Abstract 317: Observations Concerning Changes in Flow-Mediated Dilatation Versus Low Flow--Mediated Constriction
Flow mediated dilatation (FMD) is an accepted, non-invasive measure of endothelial function. FMD measures the capacity of the endothelium to respond to a stimulus but does not assess resting vascular tone. Prior to the measurement of FMD, the radial artery constricts as blood flow to the hand is interrupted, a phenomenon termed low-flow mediated constriction (FMC). The mechanisms of FMC remain poorly understood, however this measure is complementary to FMD. For example, exercise leads to vascular stimulation with an acute reduction in FMD but a reciprocal increase in FMC. It was hypothesized that interventions, which modify vascular nitric oxide bioavailability and alter endothelial function, impact FMC in normal subjects. The first protocol examined the impact of continuous therapy with transdermal nitroglycerin (GTN) on FMD and FMC (n = 18). After 5-7 days of GTN therapy, radial artery size was larger than before GTN (P < 0.01), FMD was reduced (P < 0.02, fig) but FMC was unchanged. In the second protocol (n = 8), vascular responses were assessed during sustained GTN therapy and 2 hours after GTN removal. FMD was blunted in the presence of GTN and remained blunted 2 hours after GTN removal (P < 0.01, fig), when vessel diameter had returned to baseline, but FMC was unchanged. In a third protocol (n = 14), the effect of inhaled salbutamol on vascular function was examined. Following stimulation with salbutamol, FMD was depressed (P < 0.02, fig) but FMC was not changed. These observations demonstrate that FMC does not change in response to sustained therapy with GTN, an intervention associated with marked abnormalities in endothelium dependent vasomotor responses, nor in response to beta-2 adrenergic receptor stimulation, an intervention known to acutely modify endothelial function. Both interventions are felt to mediate their effects through modification of nitric oxide bioavailability. Therefore, these findings confirm that FMC is not primarily dependent on nitric oxide.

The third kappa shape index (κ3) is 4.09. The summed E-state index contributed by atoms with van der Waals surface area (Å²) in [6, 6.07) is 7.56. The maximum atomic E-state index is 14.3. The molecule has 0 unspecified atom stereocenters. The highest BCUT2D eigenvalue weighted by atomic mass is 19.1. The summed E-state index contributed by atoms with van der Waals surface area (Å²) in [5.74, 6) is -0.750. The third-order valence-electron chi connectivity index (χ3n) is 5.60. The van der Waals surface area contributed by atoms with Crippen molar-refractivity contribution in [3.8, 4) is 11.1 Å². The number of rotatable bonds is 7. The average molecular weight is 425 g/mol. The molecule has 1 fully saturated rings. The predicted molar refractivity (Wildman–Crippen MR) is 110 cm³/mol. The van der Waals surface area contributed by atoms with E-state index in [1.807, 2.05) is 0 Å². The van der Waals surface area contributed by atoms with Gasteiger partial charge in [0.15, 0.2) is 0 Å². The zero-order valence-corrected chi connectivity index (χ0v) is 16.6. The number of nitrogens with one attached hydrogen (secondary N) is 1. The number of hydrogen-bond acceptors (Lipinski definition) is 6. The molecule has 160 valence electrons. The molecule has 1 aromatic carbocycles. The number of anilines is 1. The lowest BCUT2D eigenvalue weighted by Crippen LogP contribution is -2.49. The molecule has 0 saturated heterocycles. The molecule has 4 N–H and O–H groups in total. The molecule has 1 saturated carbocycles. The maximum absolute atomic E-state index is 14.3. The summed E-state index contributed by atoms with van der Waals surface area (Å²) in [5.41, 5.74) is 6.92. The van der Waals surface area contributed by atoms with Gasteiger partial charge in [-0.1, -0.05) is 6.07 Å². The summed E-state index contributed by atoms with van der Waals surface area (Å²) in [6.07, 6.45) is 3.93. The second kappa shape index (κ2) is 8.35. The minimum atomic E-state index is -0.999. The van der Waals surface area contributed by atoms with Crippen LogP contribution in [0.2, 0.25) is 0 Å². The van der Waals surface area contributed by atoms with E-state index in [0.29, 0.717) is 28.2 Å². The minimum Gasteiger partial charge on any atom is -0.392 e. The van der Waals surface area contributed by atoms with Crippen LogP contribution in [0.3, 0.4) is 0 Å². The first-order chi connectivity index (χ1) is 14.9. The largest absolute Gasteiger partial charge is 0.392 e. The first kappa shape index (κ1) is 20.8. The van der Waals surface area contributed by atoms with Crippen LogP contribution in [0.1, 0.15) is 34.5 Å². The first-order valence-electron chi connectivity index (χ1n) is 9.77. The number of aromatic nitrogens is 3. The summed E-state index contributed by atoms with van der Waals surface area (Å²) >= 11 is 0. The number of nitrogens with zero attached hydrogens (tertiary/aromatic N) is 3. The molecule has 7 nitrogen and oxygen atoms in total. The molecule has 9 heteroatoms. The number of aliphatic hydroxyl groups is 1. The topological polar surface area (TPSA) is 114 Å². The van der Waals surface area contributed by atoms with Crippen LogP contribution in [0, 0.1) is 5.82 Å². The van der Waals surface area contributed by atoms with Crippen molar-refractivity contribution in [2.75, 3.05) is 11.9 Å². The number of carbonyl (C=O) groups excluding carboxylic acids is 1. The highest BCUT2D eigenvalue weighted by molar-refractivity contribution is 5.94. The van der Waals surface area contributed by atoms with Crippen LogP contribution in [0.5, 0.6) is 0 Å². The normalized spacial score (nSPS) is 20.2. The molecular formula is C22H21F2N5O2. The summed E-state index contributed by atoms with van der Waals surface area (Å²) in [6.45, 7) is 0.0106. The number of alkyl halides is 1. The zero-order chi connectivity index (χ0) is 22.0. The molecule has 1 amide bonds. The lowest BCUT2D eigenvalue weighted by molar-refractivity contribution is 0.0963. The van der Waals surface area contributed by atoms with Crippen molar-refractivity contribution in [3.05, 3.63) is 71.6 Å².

Author Disclosures: Y. Lytvyn: None. A. Liuni: None. M. Luca: None. T. Gori: None. J.D. Parker: None.
- © 2014 by American Heart Association, Inc.